Know who made you.
Jab, Jab, Jab, Right Hook.
Another of Gary's four books is "Jab, Jab, Jab, Right Hook."
You can see Chance applying principles from this book throughout his career as well. Chancellor is renowned for his "free albums." #10Day, Acid Rap and Coloring Book are some of the greatest albums of the past decade... and they're all available for free on SoundCloud. From outside, it doesn't seem like a sustainable business model. How can an artist make money off of something free?
The real answer is, whether something is free or not, no artist is making money off of the music they make right now. With internet piracy being as rampant as it is, all music is basically free. Streaming services like Spotify, Apple Music and Tidal eliminate some of this, but the royalties to be made still aren't the best. It would take you millions and millions of streams a month for it to become liveable.
You may have seen the merch section of chanceraps.com though. Right now, roughly a tenth of Chance's sixty four merch items are sold out. This is the lowest number of sold out items I've ever seen on the store. Chance has been providing fans with so much great and free music (jabs) that the fans are more than happy to buy every tour ticket and t-shirt (right hooks) when they drop.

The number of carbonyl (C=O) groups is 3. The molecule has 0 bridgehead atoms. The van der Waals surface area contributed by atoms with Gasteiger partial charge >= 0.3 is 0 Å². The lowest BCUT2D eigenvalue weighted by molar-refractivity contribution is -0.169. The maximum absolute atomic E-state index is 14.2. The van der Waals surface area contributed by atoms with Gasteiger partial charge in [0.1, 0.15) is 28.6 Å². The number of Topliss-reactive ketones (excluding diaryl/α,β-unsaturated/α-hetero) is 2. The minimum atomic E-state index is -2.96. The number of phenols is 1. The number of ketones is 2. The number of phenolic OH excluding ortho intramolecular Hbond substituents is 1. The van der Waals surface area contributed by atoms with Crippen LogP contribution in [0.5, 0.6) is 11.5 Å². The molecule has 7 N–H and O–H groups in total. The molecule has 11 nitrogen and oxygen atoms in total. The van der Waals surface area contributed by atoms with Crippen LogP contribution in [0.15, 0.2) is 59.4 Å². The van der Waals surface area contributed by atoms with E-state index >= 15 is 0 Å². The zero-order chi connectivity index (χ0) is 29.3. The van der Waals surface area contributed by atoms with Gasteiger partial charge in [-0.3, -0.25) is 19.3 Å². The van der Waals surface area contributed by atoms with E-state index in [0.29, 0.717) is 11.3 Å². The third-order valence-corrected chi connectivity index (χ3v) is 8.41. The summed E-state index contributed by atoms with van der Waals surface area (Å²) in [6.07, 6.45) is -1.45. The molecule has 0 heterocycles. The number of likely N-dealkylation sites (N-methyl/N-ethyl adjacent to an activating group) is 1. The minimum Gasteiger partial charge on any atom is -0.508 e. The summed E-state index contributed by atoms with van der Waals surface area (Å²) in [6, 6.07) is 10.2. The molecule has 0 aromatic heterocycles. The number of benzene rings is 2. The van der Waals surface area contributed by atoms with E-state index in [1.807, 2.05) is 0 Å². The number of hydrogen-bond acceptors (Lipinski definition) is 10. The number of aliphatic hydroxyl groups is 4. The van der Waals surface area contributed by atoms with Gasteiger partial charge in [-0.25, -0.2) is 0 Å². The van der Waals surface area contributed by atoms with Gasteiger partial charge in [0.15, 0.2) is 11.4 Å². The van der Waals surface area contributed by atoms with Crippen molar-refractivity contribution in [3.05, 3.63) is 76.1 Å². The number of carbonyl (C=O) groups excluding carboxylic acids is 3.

Document, Don't Create.
I can't possibly explain this better than the man himself, so here's a piece of what Gary has to say on the subject:
In very simple terms, “documenting” versus “creating” is what The Real World and the Kardashians is to Star Wars and Friends. And don’t get confused — just because you’re “documenting” doesn’t mean you’re not creating content. It’s just a version of creating that is predicated more on practicality instead of having to think of stories or fantasy — something that’s very hard for most people (including myself).
What this means for you is that the content, the social media posts, your using to promote your music shouldn't be fake. In 2017, people appreciate honesty. Actually, I believe they always have.
As anecdotal evidence, when I was a kid and DVDs were still a thing, I would watch and re-watch the audio commentary for movies. I've only seen The Lord Of The Rings movies through a couple of times, but I could recite any of the various documentaries made about them by heart. People love to watch things get made. They love the process. The process is the humanity behind the art. People fall in love with humans.
Tell your story. Wherever your starting from right now, is only step one in getting where you're going to go. People want to see every step along the way. Show your growth. Show your highs. Show your lies. Don't show bullshit. What I'm showing you right now is bullshit. I might be completely fucking wrong. But this is my blog, and I'm allowed to be. If you follow this blog in the future, you'll start to see a lot more documenting in the future.